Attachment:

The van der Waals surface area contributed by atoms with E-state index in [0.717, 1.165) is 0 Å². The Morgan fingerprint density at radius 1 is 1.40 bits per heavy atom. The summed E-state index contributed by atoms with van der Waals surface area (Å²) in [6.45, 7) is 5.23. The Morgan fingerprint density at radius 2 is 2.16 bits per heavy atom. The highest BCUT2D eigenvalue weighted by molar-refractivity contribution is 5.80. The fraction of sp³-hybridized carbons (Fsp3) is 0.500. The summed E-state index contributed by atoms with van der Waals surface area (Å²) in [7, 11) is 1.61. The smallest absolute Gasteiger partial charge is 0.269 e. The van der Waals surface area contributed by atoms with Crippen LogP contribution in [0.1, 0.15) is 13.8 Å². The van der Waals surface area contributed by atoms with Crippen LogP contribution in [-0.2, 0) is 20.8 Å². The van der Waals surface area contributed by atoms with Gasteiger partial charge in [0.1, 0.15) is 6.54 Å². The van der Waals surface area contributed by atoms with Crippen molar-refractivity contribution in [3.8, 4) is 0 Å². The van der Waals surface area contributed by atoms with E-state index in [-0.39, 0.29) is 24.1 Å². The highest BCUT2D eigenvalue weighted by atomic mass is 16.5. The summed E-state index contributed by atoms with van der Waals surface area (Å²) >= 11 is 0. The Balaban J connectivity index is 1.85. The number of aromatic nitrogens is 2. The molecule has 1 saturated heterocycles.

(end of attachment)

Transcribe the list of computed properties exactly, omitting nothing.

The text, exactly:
The van der Waals surface area contributed by atoms with E-state index in [0.717, 1.165) is 0 Å². The Morgan fingerprint density at radius 1 is 1.40 bits per heavy atom. The summed E-state index contributed by atoms with van der Waals surface area (Å²) in [6.45, 7) is 5.23. The Morgan fingerprint density at radius 2 is 2.16 bits per heavy atom. The highest BCUT2D eigenvalue weighted by molar-refractivity contribution is 5.80. The fraction of sp³-hybridized carbons (Fsp3) is 0.500. The summed E-state index contributed by atoms with van der Waals surface area (Å²) in [7, 11) is 1.61. The smallest absolute Gasteiger partial charge is 0.269 e. The van der Waals surface area contributed by atoms with Crippen LogP contribution in [0.1, 0.15) is 13.8 Å². The van der Waals surface area contributed by atoms with Crippen LogP contribution in [-0.2, 0) is 20.8 Å². The van der Waals surface area contributed by atoms with Gasteiger partial charge in [0.1, 0.15) is 6.54 Å². The van der Waals surface area contributed by atoms with Crippen molar-refractivity contribution in [3.8, 4) is 0 Å². The van der Waals surface area contributed by atoms with E-state index in [-0.39, 0.29) is 24.1 Å². The highest BCUT2D eigenvalue weighted by atomic mass is 16.5. The summed E-state index contributed by atoms with van der Waals surface area (Å²) >= 11 is 0. The Balaban J connectivity index is 1.85. The number of aromatic nitrogens is 2. The molecule has 1 saturated heterocycles.